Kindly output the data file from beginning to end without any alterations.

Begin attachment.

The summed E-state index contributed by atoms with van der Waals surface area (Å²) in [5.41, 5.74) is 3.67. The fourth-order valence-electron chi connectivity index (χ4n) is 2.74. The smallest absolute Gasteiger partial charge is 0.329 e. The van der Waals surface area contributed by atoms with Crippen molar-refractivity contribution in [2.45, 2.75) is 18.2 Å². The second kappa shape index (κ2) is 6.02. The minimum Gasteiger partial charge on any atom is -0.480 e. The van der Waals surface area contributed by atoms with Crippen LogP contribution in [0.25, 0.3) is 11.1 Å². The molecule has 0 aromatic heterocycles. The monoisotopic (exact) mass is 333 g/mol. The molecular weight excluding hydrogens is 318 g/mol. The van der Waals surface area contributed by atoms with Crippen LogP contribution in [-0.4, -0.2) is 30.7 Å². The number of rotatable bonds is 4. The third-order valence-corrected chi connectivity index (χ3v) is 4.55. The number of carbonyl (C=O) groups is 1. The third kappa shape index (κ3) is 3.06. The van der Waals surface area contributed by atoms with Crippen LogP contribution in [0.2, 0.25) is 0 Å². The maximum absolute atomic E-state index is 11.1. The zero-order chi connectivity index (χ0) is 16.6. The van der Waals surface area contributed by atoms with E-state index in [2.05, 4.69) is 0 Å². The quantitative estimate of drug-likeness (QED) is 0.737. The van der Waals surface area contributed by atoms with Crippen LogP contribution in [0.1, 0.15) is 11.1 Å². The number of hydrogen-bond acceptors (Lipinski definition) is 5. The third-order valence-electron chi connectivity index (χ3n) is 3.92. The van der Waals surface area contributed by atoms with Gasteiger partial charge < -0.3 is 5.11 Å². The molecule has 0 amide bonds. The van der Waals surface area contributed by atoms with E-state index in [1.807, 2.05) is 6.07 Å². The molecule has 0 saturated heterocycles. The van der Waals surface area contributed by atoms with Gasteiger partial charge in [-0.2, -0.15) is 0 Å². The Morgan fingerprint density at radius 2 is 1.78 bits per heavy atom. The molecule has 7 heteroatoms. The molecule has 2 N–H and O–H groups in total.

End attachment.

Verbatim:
The summed E-state index contributed by atoms with van der Waals surface area (Å²) in [5.41, 5.74) is 3.67. The fourth-order valence-electron chi connectivity index (χ4n) is 2.74. The smallest absolute Gasteiger partial charge is 0.329 e. The van der Waals surface area contributed by atoms with Crippen molar-refractivity contribution in [2.45, 2.75) is 18.2 Å². The second kappa shape index (κ2) is 6.02. The minimum Gasteiger partial charge on any atom is -0.480 e. The van der Waals surface area contributed by atoms with Crippen LogP contribution in [0.25, 0.3) is 11.1 Å². The molecule has 0 aromatic heterocycles. The monoisotopic (exact) mass is 333 g/mol. The molecular weight excluding hydrogens is 318 g/mol. The van der Waals surface area contributed by atoms with Crippen LogP contribution in [-0.4, -0.2) is 30.7 Å². The number of rotatable bonds is 4. The third-order valence-corrected chi connectivity index (χ3v) is 4.55. The number of carbonyl (C=O) groups is 1. The third kappa shape index (κ3) is 3.06. The van der Waals surface area contributed by atoms with Crippen LogP contribution in [0.2, 0.25) is 0 Å². The maximum absolute atomic E-state index is 11.1. The zero-order chi connectivity index (χ0) is 16.6. The van der Waals surface area contributed by atoms with E-state index in [2.05, 4.69) is 0 Å². The quantitative estimate of drug-likeness (QED) is 0.737. The van der Waals surface area contributed by atoms with Crippen LogP contribution in [0.1, 0.15) is 11.1 Å². The number of hydrogen-bond acceptors (Lipinski definition) is 5. The third-order valence-electron chi connectivity index (χ3n) is 3.92. The van der Waals surface area contributed by atoms with Gasteiger partial charge < -0.3 is 5.11 Å². The molecule has 0 amide bonds. The van der Waals surface area contributed by atoms with E-state index in [1.807, 2.05) is 6.07 Å². The molecule has 0 saturated heterocycles. The van der Waals surface area contributed by atoms with Gasteiger partial charge in [-0.2, -0.15) is 0 Å². The Morgan fingerprint density at radius 2 is 1.78 bits per heavy atom. The molecule has 7 heteroatoms. The molecule has 2 N–H and O–H groups in total.